Minto said separate electorate was introduced by Gen Ziaul Haq not for providing representation to minorities but to divide the people along religious lines. Ever since religious conflicts and sectarian terrorism had played havoc with society.

He said neither the mainstream Church leadership nor the intelligentsia of the religious minorities and their principal political parties had supported separate electorates. They wanted to play a role in the mainstream politics as members of a common Pakistani nation.

"If the chief executive feels that they must have secure seats, the answer is not separate electorate but reservation of seats in the manner in which other disadvantaged sections of society such as women and working classes have been allowed in the very scheme."

The NWP leader welcomed the resignation of federal minister Derick Cyprian from the cabinet. "His resignation does not only represent the reaction of the minorities but of all democratic people."

KHALID KHARAL: PPP leader Khalid Kharal said the devolution at grassroots level was fraught with lacunas and the holding of the union council elections on non-party basis would promote biradarism in the country.

He said the military regime's devolution plan resembled the basic democracies scheme given by president Ayub Khan. "It is old wine in new bottles and may be used by the regime as electoral college for provincial assembly elections in future," he said.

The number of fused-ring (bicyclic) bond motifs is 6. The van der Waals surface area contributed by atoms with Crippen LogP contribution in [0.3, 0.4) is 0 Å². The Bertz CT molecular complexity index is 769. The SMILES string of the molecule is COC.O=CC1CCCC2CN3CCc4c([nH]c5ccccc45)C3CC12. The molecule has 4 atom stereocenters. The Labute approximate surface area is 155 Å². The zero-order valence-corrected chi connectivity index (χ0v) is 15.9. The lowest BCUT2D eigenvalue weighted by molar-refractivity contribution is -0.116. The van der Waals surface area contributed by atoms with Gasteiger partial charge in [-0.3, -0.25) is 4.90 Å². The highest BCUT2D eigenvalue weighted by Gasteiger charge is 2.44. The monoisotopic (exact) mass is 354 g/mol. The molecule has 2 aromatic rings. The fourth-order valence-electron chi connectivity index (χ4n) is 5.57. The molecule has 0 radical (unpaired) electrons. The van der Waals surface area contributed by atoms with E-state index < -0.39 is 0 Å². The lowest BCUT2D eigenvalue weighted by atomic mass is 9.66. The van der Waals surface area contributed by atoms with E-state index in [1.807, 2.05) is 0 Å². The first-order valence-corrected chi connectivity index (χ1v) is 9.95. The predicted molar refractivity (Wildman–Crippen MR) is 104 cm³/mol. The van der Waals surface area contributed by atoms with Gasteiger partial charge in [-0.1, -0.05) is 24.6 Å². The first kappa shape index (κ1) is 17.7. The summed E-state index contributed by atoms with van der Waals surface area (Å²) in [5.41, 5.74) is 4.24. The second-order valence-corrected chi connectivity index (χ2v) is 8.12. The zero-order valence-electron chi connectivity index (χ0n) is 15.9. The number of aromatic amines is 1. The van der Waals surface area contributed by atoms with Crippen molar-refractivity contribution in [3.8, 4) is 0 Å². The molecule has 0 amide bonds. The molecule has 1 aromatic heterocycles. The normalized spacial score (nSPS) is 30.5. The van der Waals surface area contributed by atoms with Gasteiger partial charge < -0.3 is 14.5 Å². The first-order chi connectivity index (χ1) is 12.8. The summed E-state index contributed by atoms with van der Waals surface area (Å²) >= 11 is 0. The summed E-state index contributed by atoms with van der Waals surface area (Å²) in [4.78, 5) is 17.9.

He said the plan was unworkable and confused. It was not clear from where the proposed union, tehsil and district councils would draw their powers. He said the demolition of the prevalent local government system would prove dangerous for the country and make difficult the redressal of public problems and grievances.

Kharal said every parliament was sovereign in making and striking a piece of legislation and the chief executive's claim that it would be impossible for future governments to reverse it was not logical.

He said there was nothing positive about the new scheme which required a high level of free media and education on the part of the electorate. He said the provinces would lose whatever powers they had if the new scheme was implemented.

FAROOQ LEGHARI: Millat Party president Farooq Leghari said he would give his comments after a meeting of his party leaders.He said he could not give off-the-cuff comments on the plan, saying the government had removed only a few lacunas from its original plan as pointed out by his party in its detailed critique of the NBR some time ago.

TAHIRUL QADRI: Pakistan Awami Tehrik chief Tahirul Qadri hailed the chief executive for giving what he called a simple and workable devolution scheme. He said the amended district government plan had accommodated several proposals and papers sent to the government by the PAT to improve the earlier, complicated version of the scheme.

He said the PAT wanted the elections to be held on party basis, hoping that the government might allow political parties to take part in the union council polls at some stage in future.